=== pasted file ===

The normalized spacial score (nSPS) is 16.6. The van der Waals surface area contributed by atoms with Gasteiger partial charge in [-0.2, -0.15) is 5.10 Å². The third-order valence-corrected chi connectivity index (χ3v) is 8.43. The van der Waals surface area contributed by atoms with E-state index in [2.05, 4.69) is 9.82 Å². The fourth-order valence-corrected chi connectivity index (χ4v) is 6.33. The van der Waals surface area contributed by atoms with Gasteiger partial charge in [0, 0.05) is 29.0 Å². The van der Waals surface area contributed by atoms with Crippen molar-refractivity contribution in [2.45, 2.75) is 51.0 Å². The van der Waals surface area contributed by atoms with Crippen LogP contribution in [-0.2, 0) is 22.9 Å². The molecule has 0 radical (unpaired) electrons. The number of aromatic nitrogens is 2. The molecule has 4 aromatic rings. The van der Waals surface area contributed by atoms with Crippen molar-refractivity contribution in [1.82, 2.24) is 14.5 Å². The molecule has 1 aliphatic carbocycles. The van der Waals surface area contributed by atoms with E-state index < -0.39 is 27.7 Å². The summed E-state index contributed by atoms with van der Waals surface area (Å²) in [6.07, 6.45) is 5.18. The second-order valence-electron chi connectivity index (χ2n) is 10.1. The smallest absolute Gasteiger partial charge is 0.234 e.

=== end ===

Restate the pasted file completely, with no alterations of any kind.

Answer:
The normalized spacial score (nSPS) is 16.6. The van der Waals surface area contributed by atoms with Gasteiger partial charge in [-0.2, -0.15) is 5.10 Å². The third-order valence-corrected chi connectivity index (χ3v) is 8.43. The van der Waals surface area contributed by atoms with E-state index in [2.05, 4.69) is 9.82 Å². The fourth-order valence-corrected chi connectivity index (χ4v) is 6.33. The van der Waals surface area contributed by atoms with Gasteiger partial charge in [0, 0.05) is 29.0 Å². The van der Waals surface area contributed by atoms with Crippen molar-refractivity contribution in [2.45, 2.75) is 51.0 Å². The van der Waals surface area contributed by atoms with Crippen LogP contribution in [-0.2, 0) is 22.9 Å². The molecule has 0 radical (unpaired) electrons. The number of aromatic nitrogens is 2. The molecule has 4 aromatic rings. The van der Waals surface area contributed by atoms with Crippen molar-refractivity contribution in [1.82, 2.24) is 14.5 Å². The molecule has 1 aliphatic carbocycles. The van der Waals surface area contributed by atoms with E-state index < -0.39 is 27.7 Å². The summed E-state index contributed by atoms with van der Waals surface area (Å²) in [6.07, 6.45) is 5.18. The second-order valence-electron chi connectivity index (χ2n) is 10.1. The smallest absolute Gasteiger partial charge is 0.234 e.